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From Cody Koeninger <c...@koeninger.org>
Subject Re: Node afinity for Kafka-Direct Stream
Date Wed, 14 Oct 2015 19:57:25 GMT
What I'm saying is that it's not a given with spark, even in receiver-based
mode, because as soon as you lose an executor you'll have a rebalance.

Spark's model in general isn't a good fit for pinning work to specific
nodes.

If you really want to try and fake this, you can override
getPreferredLocations and set spark.locality.wait to a high value.



On Wed, Oct 14, 2015 at 2:45 PM, Gerard Maas <gerard.maas@gmail.com> wrote:

> Hi Cody,
>
> I think that I misused the term 'data locality'. I think I should better
> call it "node affinity"  instead, as this is what I would like to have:
> For as long as an executor is available, I would like to have the same
> kafka partition processed by the same node in order to take advantage of
> local in-memory structures.
>
> In the receiver-based mode this was a given. Any ideas how to achieve that
> with the direct stream approach?
>
> -greetz, Gerard.
>
>
> On Wed, Oct 14, 2015 at 4:31 PM, Cody Koeninger <cody@koeninger.org>
> wrote:
>
>> Assumptions about locality in spark are not very reliable, regardless of
>> what consumer you use.  Even if you have locality preferences, and locality
>> wait turned up really high, you still have to account for losing executors.
>>
>> On Wed, Oct 14, 2015 at 8:23 AM, Gerard Maas <gerard.maas@gmail.com>
>> wrote:
>>
>>> Thanks Saisai, Mishra,
>>>
>>> Indeed, that hint will only work on a case where the Spark executor is
>>> co-located with the Kafka broker.
>>> I think the answer to my question as stated  is that there's no warranty
>>> of where the task will execute as it will depend on the scheduler and
>>> cluster resources available  (Mesos in our case).
>>> Therefore, any assumptions made about data locality using the
>>> consumer-based approach need to be reconsidered when migrating to the
>>> direct stream.
>>>
>>> ((In our case, we were using local caches to decide when a given
>>> secondary index for a record should be produced and written.))
>>>
>>> -kr, Gerard.
>>>
>>>
>>>
>>>
>>> On Wed, Oct 14, 2015 at 2:58 PM, Saisai Shao <sai.sai.shao@gmail.com>
>>> wrote:
>>>
>>>> This preferred locality is a hint to spark to schedule Kafka tasks on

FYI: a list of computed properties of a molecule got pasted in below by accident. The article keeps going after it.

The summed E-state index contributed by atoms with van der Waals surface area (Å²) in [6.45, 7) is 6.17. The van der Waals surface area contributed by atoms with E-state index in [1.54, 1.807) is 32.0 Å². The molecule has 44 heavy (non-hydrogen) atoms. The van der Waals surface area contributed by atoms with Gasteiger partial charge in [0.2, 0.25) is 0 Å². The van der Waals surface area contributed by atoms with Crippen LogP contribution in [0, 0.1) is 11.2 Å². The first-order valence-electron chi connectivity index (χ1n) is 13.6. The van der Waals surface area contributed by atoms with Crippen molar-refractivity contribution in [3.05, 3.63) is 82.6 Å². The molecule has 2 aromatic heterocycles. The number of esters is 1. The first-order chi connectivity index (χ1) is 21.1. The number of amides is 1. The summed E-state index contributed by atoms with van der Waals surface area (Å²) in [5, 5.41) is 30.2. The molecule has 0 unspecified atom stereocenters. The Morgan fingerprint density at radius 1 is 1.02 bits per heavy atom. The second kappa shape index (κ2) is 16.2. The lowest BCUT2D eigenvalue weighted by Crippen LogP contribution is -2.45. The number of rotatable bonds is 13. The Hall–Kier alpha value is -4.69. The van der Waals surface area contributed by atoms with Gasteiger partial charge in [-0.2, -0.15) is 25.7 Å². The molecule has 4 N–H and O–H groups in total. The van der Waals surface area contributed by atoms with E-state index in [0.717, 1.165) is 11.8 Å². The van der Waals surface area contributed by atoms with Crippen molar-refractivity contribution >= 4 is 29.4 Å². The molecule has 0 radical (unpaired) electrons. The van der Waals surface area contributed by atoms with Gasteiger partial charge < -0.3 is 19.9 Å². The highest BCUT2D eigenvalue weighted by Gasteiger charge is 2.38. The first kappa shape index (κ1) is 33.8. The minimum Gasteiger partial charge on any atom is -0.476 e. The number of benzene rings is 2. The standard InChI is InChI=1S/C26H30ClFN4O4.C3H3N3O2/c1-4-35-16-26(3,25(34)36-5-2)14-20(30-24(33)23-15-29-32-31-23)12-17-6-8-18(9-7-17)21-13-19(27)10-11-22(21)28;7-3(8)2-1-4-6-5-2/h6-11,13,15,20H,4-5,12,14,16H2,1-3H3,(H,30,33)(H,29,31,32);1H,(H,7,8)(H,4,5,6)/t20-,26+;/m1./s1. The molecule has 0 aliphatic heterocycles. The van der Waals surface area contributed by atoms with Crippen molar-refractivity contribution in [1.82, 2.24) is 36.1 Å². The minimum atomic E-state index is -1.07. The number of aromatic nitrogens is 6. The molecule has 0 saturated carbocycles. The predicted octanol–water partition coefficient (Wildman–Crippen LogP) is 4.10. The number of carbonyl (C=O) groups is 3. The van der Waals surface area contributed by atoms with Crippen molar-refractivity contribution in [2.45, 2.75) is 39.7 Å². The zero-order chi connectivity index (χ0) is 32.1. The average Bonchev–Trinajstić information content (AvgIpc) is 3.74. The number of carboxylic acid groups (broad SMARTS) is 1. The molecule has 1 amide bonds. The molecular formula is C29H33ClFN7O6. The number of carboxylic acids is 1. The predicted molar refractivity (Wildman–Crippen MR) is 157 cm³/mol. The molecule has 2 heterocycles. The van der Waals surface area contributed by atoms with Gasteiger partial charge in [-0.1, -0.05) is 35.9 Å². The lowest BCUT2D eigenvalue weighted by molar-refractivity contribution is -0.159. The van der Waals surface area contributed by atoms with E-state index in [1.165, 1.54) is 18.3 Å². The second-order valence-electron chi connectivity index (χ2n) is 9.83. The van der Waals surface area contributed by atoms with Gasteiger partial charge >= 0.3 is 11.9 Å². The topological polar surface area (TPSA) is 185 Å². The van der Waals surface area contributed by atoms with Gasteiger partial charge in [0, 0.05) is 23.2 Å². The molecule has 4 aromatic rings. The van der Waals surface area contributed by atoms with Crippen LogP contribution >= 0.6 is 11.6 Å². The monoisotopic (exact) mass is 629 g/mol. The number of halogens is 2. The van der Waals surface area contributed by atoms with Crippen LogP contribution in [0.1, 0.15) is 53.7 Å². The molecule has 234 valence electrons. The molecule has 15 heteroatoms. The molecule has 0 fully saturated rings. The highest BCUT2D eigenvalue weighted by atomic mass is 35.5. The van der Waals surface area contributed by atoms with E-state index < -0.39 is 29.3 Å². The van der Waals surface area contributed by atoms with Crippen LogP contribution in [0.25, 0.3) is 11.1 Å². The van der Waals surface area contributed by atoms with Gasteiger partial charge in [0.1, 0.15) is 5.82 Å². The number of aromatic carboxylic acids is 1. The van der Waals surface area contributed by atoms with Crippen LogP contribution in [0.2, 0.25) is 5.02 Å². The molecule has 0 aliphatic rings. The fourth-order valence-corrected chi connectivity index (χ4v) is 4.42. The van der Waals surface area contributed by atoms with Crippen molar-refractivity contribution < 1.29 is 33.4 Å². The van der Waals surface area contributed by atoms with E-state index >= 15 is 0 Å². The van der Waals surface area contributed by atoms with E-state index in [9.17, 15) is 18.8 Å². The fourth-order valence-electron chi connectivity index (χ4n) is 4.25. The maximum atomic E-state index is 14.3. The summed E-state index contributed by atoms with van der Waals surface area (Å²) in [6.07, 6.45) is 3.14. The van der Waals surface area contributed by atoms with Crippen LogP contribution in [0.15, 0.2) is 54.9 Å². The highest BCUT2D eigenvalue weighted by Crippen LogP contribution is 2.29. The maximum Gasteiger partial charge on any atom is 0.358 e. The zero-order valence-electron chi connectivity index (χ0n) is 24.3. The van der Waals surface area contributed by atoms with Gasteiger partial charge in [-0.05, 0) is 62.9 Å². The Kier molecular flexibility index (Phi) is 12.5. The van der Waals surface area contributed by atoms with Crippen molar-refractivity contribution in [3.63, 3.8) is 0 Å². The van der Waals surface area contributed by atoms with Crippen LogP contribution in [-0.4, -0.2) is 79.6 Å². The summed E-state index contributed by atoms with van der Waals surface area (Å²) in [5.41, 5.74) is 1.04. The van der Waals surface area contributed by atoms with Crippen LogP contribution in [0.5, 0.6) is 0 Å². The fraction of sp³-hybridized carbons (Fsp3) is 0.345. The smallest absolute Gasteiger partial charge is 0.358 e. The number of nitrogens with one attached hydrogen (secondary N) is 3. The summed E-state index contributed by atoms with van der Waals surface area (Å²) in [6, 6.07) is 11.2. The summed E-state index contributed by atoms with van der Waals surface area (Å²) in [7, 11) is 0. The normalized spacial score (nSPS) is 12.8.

>>>> the preferred nodes, if Kafka and Spark are two separate cluster, obviously
>>>> this locality hint takes no effect, and spark will schedule tasks following
>>>> node-local -> rack-local -> any pattern, like any other spark tasks.
>>>>
>>>> On Wed, Oct 14, 2015 at 8:10 PM, Rishitesh Mishra <
>>>> rmishra@snappydata.io> wrote:
>>>>
>>>>> Hi Gerard,
>>>>> I am also trying to understand the same issue. Whatever code I have
>>>>> seen it looks like once Kafka RDD is constructed the execution of that
RDD
>>>>> is upto the task scheduler and it can schedule the partitions based on
the
>>>>> load on nodes. There is preferred node specified in Kafks RDD. But ASFIK
it
>>>>> maps to the Kafka partitions host . So if Kafka and Spark are co hosted
>>>>> probably this will work. If not, I am not sure how to get data locality
for
>>>>> a partition.
>>>>> Others,
>>>>> correct me if there is a way.
>>>>>
>>>>> On Wed, Oct 14, 2015 at 3:08 PM, Gerard Maas <gerard.maas@gmail.com>
>>>>> wrote:
>>>>>
>>>>>> In the receiver-based kafka streaming model, given that each receiver
>>>>>> starts as a long-running task, one can rely in a certain degree of
data
>>>>>> locality based on the kafka partitioning:  Data published on a given
>>>>>> topic/partition will land on the same spark streaming receiving node
until
>>>>>> the receiver dies and needs to be restarted somewhere else.
>>>>>>
>>>>>> As I understand, the direct-kafka streaming model just computes
>>>>>> offsets and relays the work to a KafkaRDD. How is the execution locality
>>>>>> compared to the receiver-based approach?
>>>>>>
>>>>>> thanks, Gerard.
>>>>>>
>>>>>
>>>>>
>>>>>
>>>>> --
>>>>>
>>>>> Regards,
>>>>> Rishitesh Mishra,
>>>>> SnappyData . (http://www.snappydata.io/)
>>>>>
>>>>> https://in.linkedin.com/in/rishiteshmishra
>>>>>
>>>>
>>>>
>>>
>>
>

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